The number one complaint among parents of video gaming generations is that their kids aren’t getting enough exercise. Most gamers spend hours in front of the television, staring at the screen as their fingers and thumbs do all the work. Thanks to a new conceptual app called Pokémon Go, gamers are getting exercise more than ever.
Pokémon Go is a free-to-play mobile game designed for Android and iOS smartphones. Developed by Niantic, it’s taken several generations of video gamers by storm—essentially anyone who ever watched the Pokémon anime series, or played the vast selection of Pokémon branded video games.
The idea behind traditional Pokémon shows and games is to capture those often-adorable little monsters, known as Pokémon, and use them to fight against an opponent’s monsters. In this new Pokémon Go game, players are actually able to travel all around the world – from Japan, to France, to the USA – capturing Pokémon on their mobile devices.
How Does It Work?
Imagine a GPS map viewed on a mobile device, with an avatar situated on the screen to mark your location. Players are able to customize their avatar for a more unique gameplay experience. Then, as a player walks around in the real world (getting exercise along the way), their avatar moves with them on the screen.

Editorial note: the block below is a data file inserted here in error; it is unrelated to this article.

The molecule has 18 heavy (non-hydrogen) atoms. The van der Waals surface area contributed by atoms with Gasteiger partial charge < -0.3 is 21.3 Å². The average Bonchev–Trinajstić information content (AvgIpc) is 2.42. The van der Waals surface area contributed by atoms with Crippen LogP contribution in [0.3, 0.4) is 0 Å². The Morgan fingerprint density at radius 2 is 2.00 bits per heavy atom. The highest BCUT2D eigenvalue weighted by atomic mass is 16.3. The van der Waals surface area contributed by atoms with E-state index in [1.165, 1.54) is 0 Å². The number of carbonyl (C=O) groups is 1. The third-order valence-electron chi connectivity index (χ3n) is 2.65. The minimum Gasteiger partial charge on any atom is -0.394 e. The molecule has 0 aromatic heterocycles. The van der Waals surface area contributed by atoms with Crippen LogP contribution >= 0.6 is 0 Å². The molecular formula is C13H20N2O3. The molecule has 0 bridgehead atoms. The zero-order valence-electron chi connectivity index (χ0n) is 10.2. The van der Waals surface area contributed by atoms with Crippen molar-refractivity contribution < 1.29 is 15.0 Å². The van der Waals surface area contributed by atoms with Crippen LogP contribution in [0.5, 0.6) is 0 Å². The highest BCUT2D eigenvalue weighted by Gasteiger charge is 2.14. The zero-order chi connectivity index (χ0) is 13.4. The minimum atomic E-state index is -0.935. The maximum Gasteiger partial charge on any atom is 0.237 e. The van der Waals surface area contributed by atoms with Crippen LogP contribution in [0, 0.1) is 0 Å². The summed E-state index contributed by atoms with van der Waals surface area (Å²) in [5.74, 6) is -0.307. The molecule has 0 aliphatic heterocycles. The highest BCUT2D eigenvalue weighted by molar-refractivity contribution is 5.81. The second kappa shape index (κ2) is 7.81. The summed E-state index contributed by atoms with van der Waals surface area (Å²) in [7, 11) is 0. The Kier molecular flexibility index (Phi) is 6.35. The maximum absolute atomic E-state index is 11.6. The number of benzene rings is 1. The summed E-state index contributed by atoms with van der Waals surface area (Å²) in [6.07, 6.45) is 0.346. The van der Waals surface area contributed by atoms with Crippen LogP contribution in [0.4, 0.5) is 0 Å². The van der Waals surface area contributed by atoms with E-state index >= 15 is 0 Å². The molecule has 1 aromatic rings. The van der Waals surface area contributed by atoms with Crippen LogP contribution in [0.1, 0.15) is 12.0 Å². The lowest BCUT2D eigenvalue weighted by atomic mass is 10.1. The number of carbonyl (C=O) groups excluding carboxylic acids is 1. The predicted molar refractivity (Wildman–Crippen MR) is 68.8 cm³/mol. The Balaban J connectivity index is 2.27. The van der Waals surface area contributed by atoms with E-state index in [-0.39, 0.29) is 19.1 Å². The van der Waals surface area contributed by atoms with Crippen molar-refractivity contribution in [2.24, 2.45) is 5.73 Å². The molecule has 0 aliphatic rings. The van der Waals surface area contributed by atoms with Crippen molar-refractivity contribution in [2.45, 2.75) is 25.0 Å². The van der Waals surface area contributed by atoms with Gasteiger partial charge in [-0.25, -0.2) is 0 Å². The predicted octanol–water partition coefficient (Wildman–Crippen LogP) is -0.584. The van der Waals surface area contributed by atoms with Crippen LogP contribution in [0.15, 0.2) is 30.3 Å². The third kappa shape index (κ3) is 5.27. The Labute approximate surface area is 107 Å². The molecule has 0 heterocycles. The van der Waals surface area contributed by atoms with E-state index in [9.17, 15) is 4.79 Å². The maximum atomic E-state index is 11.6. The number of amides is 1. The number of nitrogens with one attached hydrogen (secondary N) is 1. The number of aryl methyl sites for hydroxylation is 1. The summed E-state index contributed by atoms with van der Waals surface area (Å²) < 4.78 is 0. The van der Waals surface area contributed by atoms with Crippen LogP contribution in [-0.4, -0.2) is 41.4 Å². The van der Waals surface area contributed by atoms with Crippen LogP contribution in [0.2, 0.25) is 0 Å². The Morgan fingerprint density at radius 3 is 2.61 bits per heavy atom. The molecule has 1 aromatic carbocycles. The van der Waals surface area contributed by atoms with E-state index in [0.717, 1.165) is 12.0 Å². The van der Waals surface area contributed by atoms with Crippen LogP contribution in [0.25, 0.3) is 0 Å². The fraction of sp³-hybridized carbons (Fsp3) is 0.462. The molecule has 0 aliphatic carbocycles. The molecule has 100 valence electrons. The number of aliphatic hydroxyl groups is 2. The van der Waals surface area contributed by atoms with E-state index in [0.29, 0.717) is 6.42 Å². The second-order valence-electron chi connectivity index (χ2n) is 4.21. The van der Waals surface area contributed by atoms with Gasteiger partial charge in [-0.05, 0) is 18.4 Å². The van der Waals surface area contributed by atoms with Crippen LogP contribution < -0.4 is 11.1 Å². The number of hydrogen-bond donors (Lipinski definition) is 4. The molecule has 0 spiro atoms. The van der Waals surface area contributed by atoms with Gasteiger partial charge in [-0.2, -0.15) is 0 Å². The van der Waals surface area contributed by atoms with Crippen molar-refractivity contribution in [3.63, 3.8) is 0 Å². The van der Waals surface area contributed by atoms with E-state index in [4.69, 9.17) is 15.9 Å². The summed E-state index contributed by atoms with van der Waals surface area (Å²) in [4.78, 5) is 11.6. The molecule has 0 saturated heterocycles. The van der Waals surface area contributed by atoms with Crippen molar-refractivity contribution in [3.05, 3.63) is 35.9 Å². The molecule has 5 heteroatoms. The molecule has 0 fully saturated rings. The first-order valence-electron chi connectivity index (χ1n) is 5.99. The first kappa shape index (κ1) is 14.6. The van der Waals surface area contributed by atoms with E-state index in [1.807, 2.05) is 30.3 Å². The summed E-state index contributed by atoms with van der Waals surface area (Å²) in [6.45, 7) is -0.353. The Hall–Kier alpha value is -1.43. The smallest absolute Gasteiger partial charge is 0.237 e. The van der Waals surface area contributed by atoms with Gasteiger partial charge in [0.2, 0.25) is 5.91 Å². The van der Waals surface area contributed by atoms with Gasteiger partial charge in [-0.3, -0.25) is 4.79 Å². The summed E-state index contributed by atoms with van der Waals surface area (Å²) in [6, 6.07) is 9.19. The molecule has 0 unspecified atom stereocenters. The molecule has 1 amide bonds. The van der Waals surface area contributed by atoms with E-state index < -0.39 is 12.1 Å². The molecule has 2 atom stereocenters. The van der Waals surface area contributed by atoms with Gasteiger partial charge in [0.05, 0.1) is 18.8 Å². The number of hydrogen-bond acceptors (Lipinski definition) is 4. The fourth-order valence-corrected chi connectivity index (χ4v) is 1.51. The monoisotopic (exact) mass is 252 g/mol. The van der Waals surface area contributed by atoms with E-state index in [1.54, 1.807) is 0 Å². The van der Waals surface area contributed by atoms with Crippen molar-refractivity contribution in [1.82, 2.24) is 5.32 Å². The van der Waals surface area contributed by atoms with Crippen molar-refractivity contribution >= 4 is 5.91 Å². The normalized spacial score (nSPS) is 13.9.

The device’s bluetooth and geolocation systems are used to track the player’s movements and display sensors whenever a Pokémon is nearby. Once the player is in close proximity, they can tap the sensor on the screen and attempt to catch the Pokémon.
Once captured, players can train their Pokémon, battle them against other players and trade monsters with other users.
Developers are also working on a separate wearable device, called Pokémon Go Plus, to enhance a player’s experience during gameplay. Retailing for USD $34.99, Nintendo.com reported that they’ve already sold out of stick, and the device won’t even ship until next month.
Pokémon Go Not Just for Kids
Chances are you’ve noticed a vast number of people – some traveling in groups, others alone – walking the neighborhood with their mobile phones in hand. Odds are they are playing Pokémon Go, and more often than not, they aren’t kids.
The age range of people fascinated with this new mobile gaming craze is incredible. We’ve seen kids traveling with parents, groups of teenagers, and more often than not, millennials aged 18-34 roaming the streets – getting much needed exercise – to capture their favorite monsters like the lovable Pikachu, Jigglypuff, Squirtle and Sweet Evee.
Fitness Trackers: Steps Skyrocket
For those who are playing Pokémon Go already, if you happen to own a FitBit or other fitness tracking device, chances are the number of steps you’ve taken per day has increased immensely since the mobile game was released last week – especially over the weekend.
PokémonGo on Twitter (@CatchEmAll) posted this morning:
— PokemonGo™ (@CatchEmAlI) July 11, 2016
Twitter, Facebook and other social media websites have been blowing up with posts about the new mobile game all weekend, many relating to the level of fitness users are achieving as they play.
“If you see me out running it’s not because I’m getting in shape for cross country, it’s because I’m playing Pokemon,” said one person on Twitter.
Another questioned, “Did I really walk 13 km yesterday… These Pokemon are getting me in shape”.
“I ran for a good minute or two yesterday for Pokemon Go and my lower legs are sore. I could blame my shoes or accept how unfit I am,” said a third, and these are just a few examples of the countless posts from Pokémon Go players who find themselves getting exercise at an incurable rate they never expected.